Welcome to the last part of my SIGGRAPH 2020 coverage. There are still a few interesting things I wanted to talk to you about.
Reallusion was presenting their Character Creator and SkinGen. In that presentation, they showed how the Character Creator works, and the wide variety of customizations for your characters. Things like body shape, musculature, size, height, age, and more, are completely customizable, and the models have a very good deformation-friendly topology.
There was also a section of the presentation devoted to SkinGen, and also how Character Creator can work with Unreal Engine. I will definitely take a look at Character Creator in the near future and see how it works in conjunction with Unreal Engine 4, as it looks like a very good alternative for high quality human characters.
The studio Baobab was presenting their VR short “Baba Yaga.” This short is inspired by the European tale of Baba Yaga, but they said they took some liberties with the story and also adapted it for VR, making you, the user, part of the story. This is one of the instances where I think this event format falls short, since it would be a lot better to experience the story live, using a VR set. However, I can say the idea of presenting a short film using VR is interesting, and, if you consider the mentions of using VR in museums or other mass-consumption places, I think VR could be a great use for presenting stories and books.
Felix & Paul Studios
Speaking of alternate ways of presenting books, Felix & Paul Studios were presenting their AR book developed using Unreal Engine, and I have to say this looks amazing. The concept goes like this: you have a set of AR glasses (like the Holo Lens) and physical book, but rather than having written words, the book has AR markers.
As you pass the pages, the scenes are rendered by the Holo Lens on top of the book, similar to “Pop up books,” but rendered and animated using AR. During the presentation they explained the process of selecting AR marker types, how info on those markers are used to call data, how to make the scenes react to external stimulus like tilting the book, etc.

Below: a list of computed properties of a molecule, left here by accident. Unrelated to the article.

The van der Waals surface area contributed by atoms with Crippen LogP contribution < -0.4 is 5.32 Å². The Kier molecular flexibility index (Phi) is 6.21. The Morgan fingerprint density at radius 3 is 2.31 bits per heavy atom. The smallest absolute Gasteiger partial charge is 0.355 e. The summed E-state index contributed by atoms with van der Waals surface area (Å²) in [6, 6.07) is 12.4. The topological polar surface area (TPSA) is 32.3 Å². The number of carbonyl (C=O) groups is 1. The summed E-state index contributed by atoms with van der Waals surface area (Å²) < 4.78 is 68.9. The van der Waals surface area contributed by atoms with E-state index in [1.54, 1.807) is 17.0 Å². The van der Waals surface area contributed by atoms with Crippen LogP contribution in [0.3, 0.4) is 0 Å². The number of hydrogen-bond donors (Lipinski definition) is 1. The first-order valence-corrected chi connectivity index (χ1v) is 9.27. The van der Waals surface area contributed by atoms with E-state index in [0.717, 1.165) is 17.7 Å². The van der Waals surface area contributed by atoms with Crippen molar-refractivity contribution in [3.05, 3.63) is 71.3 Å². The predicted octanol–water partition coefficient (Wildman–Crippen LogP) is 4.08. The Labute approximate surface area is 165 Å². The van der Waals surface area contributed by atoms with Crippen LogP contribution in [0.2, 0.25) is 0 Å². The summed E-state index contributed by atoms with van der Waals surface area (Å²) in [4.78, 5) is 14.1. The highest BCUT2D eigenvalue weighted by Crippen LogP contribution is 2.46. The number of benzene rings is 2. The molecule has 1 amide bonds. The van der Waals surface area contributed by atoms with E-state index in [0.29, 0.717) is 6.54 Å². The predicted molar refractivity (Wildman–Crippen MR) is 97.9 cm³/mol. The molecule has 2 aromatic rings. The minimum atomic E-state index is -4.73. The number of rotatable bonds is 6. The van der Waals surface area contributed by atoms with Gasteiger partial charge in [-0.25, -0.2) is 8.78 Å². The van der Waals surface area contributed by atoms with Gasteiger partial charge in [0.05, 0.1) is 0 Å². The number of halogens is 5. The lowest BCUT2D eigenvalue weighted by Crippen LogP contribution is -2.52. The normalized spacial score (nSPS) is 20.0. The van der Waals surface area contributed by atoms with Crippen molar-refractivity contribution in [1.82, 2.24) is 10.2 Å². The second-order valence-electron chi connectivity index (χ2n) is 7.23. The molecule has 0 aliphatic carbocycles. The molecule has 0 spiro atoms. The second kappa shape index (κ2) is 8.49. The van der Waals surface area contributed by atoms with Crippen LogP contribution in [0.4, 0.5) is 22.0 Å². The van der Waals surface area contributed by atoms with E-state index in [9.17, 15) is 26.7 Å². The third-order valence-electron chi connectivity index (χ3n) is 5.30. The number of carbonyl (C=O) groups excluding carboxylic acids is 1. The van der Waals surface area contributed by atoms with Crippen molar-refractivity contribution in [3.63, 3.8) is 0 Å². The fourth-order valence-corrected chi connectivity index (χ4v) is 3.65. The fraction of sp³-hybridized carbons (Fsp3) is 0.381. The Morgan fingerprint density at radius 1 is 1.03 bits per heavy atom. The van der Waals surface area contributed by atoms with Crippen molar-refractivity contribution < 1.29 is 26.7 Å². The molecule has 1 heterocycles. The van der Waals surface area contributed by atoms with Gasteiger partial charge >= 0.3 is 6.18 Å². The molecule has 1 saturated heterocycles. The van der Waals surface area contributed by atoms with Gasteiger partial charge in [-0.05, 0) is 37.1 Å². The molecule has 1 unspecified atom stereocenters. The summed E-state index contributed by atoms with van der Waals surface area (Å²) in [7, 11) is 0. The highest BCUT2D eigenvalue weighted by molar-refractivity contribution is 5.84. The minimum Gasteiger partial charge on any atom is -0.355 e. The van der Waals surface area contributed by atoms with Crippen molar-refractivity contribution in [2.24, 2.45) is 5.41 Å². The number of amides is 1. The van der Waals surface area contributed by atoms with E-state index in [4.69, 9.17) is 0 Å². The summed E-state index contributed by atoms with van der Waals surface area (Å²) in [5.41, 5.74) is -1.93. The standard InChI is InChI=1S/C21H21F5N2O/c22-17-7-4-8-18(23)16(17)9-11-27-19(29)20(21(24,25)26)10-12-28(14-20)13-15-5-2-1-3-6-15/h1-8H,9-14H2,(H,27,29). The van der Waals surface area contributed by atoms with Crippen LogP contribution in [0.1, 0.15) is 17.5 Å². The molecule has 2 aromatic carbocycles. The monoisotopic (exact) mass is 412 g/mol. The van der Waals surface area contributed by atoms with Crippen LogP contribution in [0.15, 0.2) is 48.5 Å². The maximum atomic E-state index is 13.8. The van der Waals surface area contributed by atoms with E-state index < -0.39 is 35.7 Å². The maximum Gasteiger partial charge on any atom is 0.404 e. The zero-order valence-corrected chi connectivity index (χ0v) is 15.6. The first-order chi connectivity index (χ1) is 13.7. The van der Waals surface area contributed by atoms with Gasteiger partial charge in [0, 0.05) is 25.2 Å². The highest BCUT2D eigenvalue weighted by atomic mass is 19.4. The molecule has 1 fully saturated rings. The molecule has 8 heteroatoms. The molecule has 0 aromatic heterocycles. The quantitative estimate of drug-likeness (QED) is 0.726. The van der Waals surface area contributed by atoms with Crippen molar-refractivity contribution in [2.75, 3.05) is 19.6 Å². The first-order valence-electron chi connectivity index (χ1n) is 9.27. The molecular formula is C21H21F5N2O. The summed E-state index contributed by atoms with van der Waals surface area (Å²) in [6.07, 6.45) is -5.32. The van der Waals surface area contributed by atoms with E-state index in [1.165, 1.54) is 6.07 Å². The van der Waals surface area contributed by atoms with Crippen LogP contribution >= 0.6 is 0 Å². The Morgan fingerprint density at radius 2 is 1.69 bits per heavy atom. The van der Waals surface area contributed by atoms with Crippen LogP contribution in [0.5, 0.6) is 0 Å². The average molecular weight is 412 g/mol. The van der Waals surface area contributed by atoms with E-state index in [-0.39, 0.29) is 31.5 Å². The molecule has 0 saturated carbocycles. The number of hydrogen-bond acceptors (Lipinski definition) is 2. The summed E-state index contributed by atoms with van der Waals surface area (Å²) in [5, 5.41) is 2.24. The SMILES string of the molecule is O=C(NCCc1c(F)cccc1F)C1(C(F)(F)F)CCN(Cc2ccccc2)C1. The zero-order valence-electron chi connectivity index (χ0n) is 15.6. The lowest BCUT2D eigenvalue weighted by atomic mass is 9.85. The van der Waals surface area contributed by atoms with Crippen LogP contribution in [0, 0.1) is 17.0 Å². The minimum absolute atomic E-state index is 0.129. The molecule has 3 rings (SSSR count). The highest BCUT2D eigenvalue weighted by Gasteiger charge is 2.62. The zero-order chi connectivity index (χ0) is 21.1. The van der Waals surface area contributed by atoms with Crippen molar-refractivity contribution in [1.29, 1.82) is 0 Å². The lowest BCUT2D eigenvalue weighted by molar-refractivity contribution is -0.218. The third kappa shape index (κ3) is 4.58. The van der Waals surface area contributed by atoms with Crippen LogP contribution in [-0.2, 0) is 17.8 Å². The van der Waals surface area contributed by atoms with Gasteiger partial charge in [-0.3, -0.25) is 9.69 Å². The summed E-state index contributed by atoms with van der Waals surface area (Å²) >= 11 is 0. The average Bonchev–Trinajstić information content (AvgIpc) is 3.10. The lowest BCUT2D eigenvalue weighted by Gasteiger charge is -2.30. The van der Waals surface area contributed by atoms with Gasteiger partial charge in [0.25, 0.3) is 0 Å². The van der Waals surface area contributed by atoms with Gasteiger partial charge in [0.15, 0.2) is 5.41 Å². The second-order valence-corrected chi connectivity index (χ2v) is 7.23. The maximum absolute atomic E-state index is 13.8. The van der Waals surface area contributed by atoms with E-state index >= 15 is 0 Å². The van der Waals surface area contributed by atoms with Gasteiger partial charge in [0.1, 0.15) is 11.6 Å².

If I had a criticism, it would be how this type of book will promote pushing actual books away even more. We now have audiobooks, so people have less incentive to actually read a book. When you add AR books to the mix, younger generations might have even less desire to pick up a book and read. I see this as a big problem, because I've meet a lot of people that can't read quickly, have problem understanding, and even worse, can't write correctly (even in the age of auto-correctors).
Lastly, I saw a presentation from Unity, also related to AR, and how you can use Unity’s renderers and ARKit to create stunning visuals. AR is one of those things that was at first very rudimentary, but has gradually improved in render quality (and tracking quality, of course). Some things you can do now with Unity and AR are adding atmospheric fog to your AR output, detecting light conditions to create an accurate representation, and track complex scene data for a more accurate placement of your AR objects. On top of that, you can now use Unity’s Universal Render Pipeline (the renderer that aims to replace the standard renderer) to create your AR applications, meaning you can have a very high level of quality.
And this is all for this time. Next time I will focus on sharing my last final impressions on SIGGRAPH 2020.